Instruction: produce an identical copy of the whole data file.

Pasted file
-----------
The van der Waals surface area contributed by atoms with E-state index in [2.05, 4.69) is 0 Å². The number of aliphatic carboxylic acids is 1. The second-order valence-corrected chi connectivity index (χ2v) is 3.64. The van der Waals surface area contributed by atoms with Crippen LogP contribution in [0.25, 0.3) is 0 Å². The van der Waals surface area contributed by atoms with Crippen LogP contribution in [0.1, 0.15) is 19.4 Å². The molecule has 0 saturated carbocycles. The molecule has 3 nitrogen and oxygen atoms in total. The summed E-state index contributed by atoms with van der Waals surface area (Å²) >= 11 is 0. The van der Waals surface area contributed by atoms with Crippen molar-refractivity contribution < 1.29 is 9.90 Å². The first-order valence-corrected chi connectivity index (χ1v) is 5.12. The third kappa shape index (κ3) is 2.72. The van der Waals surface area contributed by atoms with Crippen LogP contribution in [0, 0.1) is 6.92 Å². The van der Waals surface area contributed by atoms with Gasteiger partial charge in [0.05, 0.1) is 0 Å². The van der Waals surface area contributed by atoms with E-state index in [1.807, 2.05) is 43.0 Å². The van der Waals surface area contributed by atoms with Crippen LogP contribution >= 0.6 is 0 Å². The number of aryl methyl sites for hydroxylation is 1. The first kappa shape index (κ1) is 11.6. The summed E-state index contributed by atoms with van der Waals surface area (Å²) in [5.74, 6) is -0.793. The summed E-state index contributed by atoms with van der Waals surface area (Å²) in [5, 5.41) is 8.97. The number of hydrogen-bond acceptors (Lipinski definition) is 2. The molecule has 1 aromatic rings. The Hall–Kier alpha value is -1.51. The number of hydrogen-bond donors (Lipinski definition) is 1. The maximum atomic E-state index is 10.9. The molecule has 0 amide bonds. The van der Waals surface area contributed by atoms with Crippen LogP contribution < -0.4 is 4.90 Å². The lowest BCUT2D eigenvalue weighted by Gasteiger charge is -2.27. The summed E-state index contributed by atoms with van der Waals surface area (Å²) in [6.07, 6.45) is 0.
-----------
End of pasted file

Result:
The van der Waals surface area contributed by atoms with E-state index in [2.05, 4.69) is 0 Å². The number of aliphatic carboxylic acids is 1. The second-order valence-corrected chi connectivity index (χ2v) is 3.64. The van der Waals surface area contributed by atoms with Crippen LogP contribution in [0.25, 0.3) is 0 Å². The van der Waals surface area contributed by atoms with Crippen LogP contribution in [0.1, 0.15) is 19.4 Å². The molecule has 0 saturated carbocycles. The molecule has 3 nitrogen and oxygen atoms in total. The summed E-state index contributed by atoms with van der Waals surface area (Å²) >= 11 is 0. The van der Waals surface area contributed by atoms with Crippen molar-refractivity contribution < 1.29 is 9.90 Å². The first-order valence-corrected chi connectivity index (χ1v) is 5.12. The third kappa shape index (κ3) is 2.72. The van der Waals surface area contributed by atoms with Crippen LogP contribution in [0, 0.1) is 6.92 Å². The van der Waals surface area contributed by atoms with Gasteiger partial charge in [0.05, 0.1) is 0 Å². The van der Waals surface area contributed by atoms with E-state index in [1.807, 2.05) is 43.0 Å². The van der Waals surface area contributed by atoms with Crippen LogP contribution >= 0.6 is 0 Å². The number of aryl methyl sites for hydroxylation is 1. The first kappa shape index (κ1) is 11.6. The summed E-state index contributed by atoms with van der Waals surface area (Å²) in [5.74, 6) is -0.793. The summed E-state index contributed by atoms with van der Waals surface area (Å²) in [5, 5.41) is 8.97. The number of hydrogen-bond acceptors (Lipinski definition) is 2. The molecule has 1 aromatic rings. The Hall–Kier alpha value is -1.51. The number of hydrogen-bond donors (Lipinski definition) is 1. The maximum atomic E-state index is 10.9. The molecule has 0 amide bonds. The van der Waals surface area contributed by atoms with Crippen LogP contribution < -0.4 is 4.90 Å². The lowest BCUT2D eigenvalue weighted by Gasteiger charge is -2.27. The summed E-state index contributed by atoms with van der Waals surface area (Å²) in [6.07, 6.45) is 0.